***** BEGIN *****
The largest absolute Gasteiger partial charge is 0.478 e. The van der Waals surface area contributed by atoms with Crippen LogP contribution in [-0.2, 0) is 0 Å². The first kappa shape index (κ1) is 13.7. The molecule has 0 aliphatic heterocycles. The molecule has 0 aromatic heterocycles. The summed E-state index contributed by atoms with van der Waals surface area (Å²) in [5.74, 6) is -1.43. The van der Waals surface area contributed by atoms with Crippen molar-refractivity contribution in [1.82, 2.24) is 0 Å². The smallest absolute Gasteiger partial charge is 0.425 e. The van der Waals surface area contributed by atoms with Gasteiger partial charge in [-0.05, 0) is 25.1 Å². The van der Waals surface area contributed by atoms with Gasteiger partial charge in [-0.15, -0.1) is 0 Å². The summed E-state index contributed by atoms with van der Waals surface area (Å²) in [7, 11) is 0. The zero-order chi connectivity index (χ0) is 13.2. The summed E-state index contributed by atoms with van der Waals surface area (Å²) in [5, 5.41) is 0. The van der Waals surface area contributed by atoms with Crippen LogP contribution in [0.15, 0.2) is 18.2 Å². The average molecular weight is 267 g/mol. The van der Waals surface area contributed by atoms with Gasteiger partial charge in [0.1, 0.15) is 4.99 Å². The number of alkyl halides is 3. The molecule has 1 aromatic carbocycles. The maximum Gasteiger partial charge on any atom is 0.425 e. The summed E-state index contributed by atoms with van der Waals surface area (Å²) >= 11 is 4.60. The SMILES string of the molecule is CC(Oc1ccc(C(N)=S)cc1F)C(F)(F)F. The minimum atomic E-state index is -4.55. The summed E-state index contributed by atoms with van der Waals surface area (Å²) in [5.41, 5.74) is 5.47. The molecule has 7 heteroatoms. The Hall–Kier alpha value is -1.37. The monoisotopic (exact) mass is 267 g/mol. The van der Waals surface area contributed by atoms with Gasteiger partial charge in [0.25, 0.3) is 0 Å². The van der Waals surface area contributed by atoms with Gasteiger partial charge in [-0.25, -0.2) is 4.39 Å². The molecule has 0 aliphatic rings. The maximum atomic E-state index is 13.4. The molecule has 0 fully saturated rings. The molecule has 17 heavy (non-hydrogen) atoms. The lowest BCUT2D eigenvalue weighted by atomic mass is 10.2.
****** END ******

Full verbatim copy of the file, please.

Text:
The largest absolute Gasteiger partial charge is 0.478 e. The van der Waals surface area contributed by atoms with Crippen LogP contribution in [-0.2, 0) is 0 Å². The first kappa shape index (κ1) is 13.7. The molecule has 0 aliphatic heterocycles. The molecule has 0 aromatic heterocycles. The summed E-state index contributed by atoms with van der Waals surface area (Å²) in [5.74, 6) is -1.43. The van der Waals surface area contributed by atoms with Crippen molar-refractivity contribution in [1.82, 2.24) is 0 Å². The smallest absolute Gasteiger partial charge is 0.425 e. The van der Waals surface area contributed by atoms with Gasteiger partial charge in [-0.05, 0) is 25.1 Å². The van der Waals surface area contributed by atoms with Gasteiger partial charge in [-0.15, -0.1) is 0 Å². The summed E-state index contributed by atoms with van der Waals surface area (Å²) in [7, 11) is 0. The zero-order chi connectivity index (χ0) is 13.2. The summed E-state index contributed by atoms with van der Waals surface area (Å²) in [5, 5.41) is 0. The van der Waals surface area contributed by atoms with Crippen LogP contribution in [0.15, 0.2) is 18.2 Å². The average molecular weight is 267 g/mol. The van der Waals surface area contributed by atoms with Gasteiger partial charge in [0.1, 0.15) is 4.99 Å². The number of alkyl halides is 3. The molecule has 1 aromatic carbocycles. The maximum Gasteiger partial charge on any atom is 0.425 e. The summed E-state index contributed by atoms with van der Waals surface area (Å²) >= 11 is 4.60. The SMILES string of the molecule is CC(Oc1ccc(C(N)=S)cc1F)C(F)(F)F. The minimum atomic E-state index is -4.55. The summed E-state index contributed by atoms with van der Waals surface area (Å²) in [5.41, 5.74) is 5.47. The molecule has 7 heteroatoms. The Hall–Kier alpha value is -1.37. The monoisotopic (exact) mass is 267 g/mol. The van der Waals surface area contributed by atoms with Gasteiger partial charge in [0.25, 0.3) is 0 Å². The van der Waals surface area contributed by atoms with Gasteiger partial charge in [-0.25, -0.2) is 4.39 Å². The molecule has 0 aliphatic rings. The maximum atomic E-state index is 13.4. The molecule has 0 fully saturated rings. The molecule has 17 heavy (non-hydrogen) atoms. The lowest BCUT2D eigenvalue weighted by atomic mass is 10.2.